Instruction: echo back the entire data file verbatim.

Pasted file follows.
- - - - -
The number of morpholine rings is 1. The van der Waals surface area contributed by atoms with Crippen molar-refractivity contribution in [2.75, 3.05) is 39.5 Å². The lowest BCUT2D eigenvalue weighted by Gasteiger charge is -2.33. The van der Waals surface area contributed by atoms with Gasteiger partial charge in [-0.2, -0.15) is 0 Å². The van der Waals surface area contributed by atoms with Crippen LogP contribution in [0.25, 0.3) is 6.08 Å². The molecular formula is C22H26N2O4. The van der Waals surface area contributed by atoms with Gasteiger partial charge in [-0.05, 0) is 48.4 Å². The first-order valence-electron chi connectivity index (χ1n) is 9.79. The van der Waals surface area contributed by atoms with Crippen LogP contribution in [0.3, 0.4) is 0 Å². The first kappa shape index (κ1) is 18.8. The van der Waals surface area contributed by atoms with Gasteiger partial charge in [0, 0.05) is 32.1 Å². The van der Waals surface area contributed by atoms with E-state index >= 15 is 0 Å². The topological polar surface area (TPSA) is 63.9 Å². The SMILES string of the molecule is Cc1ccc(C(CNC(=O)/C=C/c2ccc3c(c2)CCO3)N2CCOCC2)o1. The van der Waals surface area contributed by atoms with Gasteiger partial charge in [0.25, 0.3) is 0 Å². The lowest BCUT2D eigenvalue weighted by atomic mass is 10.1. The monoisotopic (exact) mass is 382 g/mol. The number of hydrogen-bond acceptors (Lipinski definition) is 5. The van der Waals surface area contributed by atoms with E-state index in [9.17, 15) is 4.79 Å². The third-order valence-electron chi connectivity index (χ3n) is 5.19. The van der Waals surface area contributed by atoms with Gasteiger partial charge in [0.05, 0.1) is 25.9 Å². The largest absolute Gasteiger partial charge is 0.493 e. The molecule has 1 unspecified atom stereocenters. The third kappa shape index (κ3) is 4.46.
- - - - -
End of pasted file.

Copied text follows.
The number of morpholine rings is 1. The van der Waals surface area contributed by atoms with Crippen molar-refractivity contribution in [2.75, 3.05) is 39.5 Å². The lowest BCUT2D eigenvalue weighted by Gasteiger charge is -2.33. The van der Waals surface area contributed by atoms with Gasteiger partial charge in [-0.2, -0.15) is 0 Å². The van der Waals surface area contributed by atoms with Crippen LogP contribution in [0.25, 0.3) is 6.08 Å². The molecular formula is C22H26N2O4. The van der Waals surface area contributed by atoms with Gasteiger partial charge in [-0.05, 0) is 48.4 Å². The first-order valence-electron chi connectivity index (χ1n) is 9.79. The van der Waals surface area contributed by atoms with Crippen LogP contribution in [0.3, 0.4) is 0 Å². The first kappa shape index (κ1) is 18.8. The van der Waals surface area contributed by atoms with Gasteiger partial charge in [0, 0.05) is 32.1 Å². The van der Waals surface area contributed by atoms with E-state index >= 15 is 0 Å². The topological polar surface area (TPSA) is 63.9 Å². The SMILES string of the molecule is Cc1ccc(C(CNC(=O)/C=C/c2ccc3c(c2)CCO3)N2CCOCC2)o1. The van der Waals surface area contributed by atoms with Gasteiger partial charge in [0.25, 0.3) is 0 Å². The lowest BCUT2D eigenvalue weighted by atomic mass is 10.1. The monoisotopic (exact) mass is 382 g/mol. The number of hydrogen-bond acceptors (Lipinski definition) is 5. The van der Waals surface area contributed by atoms with E-state index in [9.17, 15) is 4.79 Å². The third-order valence-electron chi connectivity index (χ3n) is 5.19. The van der Waals surface area contributed by atoms with Gasteiger partial charge in [0.05, 0.1) is 25.9 Å². The largest absolute Gasteiger partial charge is 0.493 e. The molecule has 1 unspecified atom stereocenters. The third kappa shape index (κ3) is 4.46.